The CyberWire Daily Podcast 10.17.16
Ep 206 | 10.17.16

Pakistan phishes Indian Army. US election hacks continue as the US investigates and mulls its response. New ransomware strains. More IoT botnet infestations. ISIS struggles to explain loss of Dabiq.


Dave Bittner: [00:00:00:00] Pakistani phishing noticed in Indian Army networks. ISIS loses prophetically important town of Dabiq and must adjust its messaging accordingly. WikiLeaks continues to poke at the Clinton campaign. Fancy Bear is again in the spotlight as the US preps a response to Russian election hacking. IoT malware affects networking gear. Dyre's masters are back and working on a new banking Trojan. And what, exactly, does EvitTwin think he, she, or they might be up to?

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Dave Bittner: [00:01:36:11] I'm Dave Bittner in Baltimore with your CyberWire summary for Monday October 17th 2016.

Dave Bittner: [00:01:43:12] Physical space and cyberspace intersect again in South and Southwest Asia. After India's late September cross-border strikes against terrorists groups in Kashmir, either state run or of the patriotic hacktivist variety, probably the former, have apparently embarked on a phishing campaign directed against Indian Army targets. The phishing emails spoof an Indian Army intelligence address; the subject line phishbait includes, "Actual story of surgical strike done by Indian Army in PoK".

Dave Bittner: [00:02:15:06] Yesterday rebels of the Free Syrian Army, backed by Turkish armor and close air support, took the small town of Dabiq in Northern Syria from the ISIS forces that had been holding it. The loss of the physically insignificant town will have an outsized strategic impact on ISIS messaging.

Dave Bittner: [00:02:34:01] A Seventh-Century hadioth prophesied that the "last hour" would come after the "Romans", generally regarded as the infidel West, landed at Dabiq. The prophecy says that the a third of the Muslim army would desert, a third would be martyred in battle, and the the remaining third would go on to conquer Constantinople. That is modern day Istanbul, which would be the immediate prelude to the rise of the last enemy and the victorious return of the Mahdi. It's noteworthy that ISIS's slick online magazine is named "Dabiq."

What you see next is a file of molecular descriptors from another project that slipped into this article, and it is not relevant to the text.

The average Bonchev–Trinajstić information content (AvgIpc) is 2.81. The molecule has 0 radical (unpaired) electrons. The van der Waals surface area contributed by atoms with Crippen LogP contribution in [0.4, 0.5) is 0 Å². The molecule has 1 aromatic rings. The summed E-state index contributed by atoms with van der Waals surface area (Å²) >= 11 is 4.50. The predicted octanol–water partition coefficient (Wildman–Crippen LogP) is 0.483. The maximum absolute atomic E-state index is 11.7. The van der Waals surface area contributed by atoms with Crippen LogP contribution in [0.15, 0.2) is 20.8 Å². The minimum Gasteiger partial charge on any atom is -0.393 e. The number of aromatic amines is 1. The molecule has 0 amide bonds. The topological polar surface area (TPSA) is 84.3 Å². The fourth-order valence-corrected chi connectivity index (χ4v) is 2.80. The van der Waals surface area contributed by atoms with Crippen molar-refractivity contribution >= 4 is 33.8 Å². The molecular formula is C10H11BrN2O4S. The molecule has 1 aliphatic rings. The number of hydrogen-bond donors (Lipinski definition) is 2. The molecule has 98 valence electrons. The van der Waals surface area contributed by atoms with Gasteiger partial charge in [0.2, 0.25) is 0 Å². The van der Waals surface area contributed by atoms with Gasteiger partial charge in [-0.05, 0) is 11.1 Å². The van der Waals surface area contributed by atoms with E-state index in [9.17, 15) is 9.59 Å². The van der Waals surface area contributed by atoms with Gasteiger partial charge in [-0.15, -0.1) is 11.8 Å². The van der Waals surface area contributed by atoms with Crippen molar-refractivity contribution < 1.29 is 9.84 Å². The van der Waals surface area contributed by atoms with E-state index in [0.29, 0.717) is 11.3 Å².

Dave Bittner: [00:03:06:09] The messaging that's emerging adopts the familiar millenarian trope when the necessity of dealing with an apparently unfulfilled but highly specific prophecy arises. The time is not yet, and the struggle continues. The prophecy will be fulfilled nonetheless. Still, ISIS had been betting heavily on winning in Dabiq. Whether trimming the message will carry as much credibility as the group would wish remains in question.

Dave Bittner: [00:03:31:14] WikiLeaks continues to harry the campaign of former Secretary of State Clinton. The campaign says the leaks were achieved by hacking, which the campaign is comparing to Watergate, and demanding that Republican candidate Trump be asked what he knew about the hacking and when he knew it. The comparison is perhaps infelicitous, since it's reminded people as much of analogies to Nixon's tape erasure as it has to the famous what-did-the-president-know question asked in the wake of the 1972 Watergate break-in.

Dave Bittner: [00:04:01:10] The FBI is said to be investigating but the Bureau understandably won't say much about the latest Podesta leaks beyond, yes, we're investigating things, but, of course, we don't like to say much about what we're investigating.

Dave Bittner: [00:04:14:03] Election related hacking also hits the National Republican Senatorial Committee, the NRSC, with donor lists being scraped and exfiltrated to a domain associated with the Russian mob. The data theft occurred between March 16 and October 5 of this year. Among the data exposed were credit card credentials which suggest that the motive was theft.

Dave Bittner: [00:04:35:21] Russian intelligence services are generally suspected as the source of the data stolen from the Democrats. Given the degree to which Russian security services are thought to have compromised Russian organized crime, they may have a paw or two in the NRSC hack.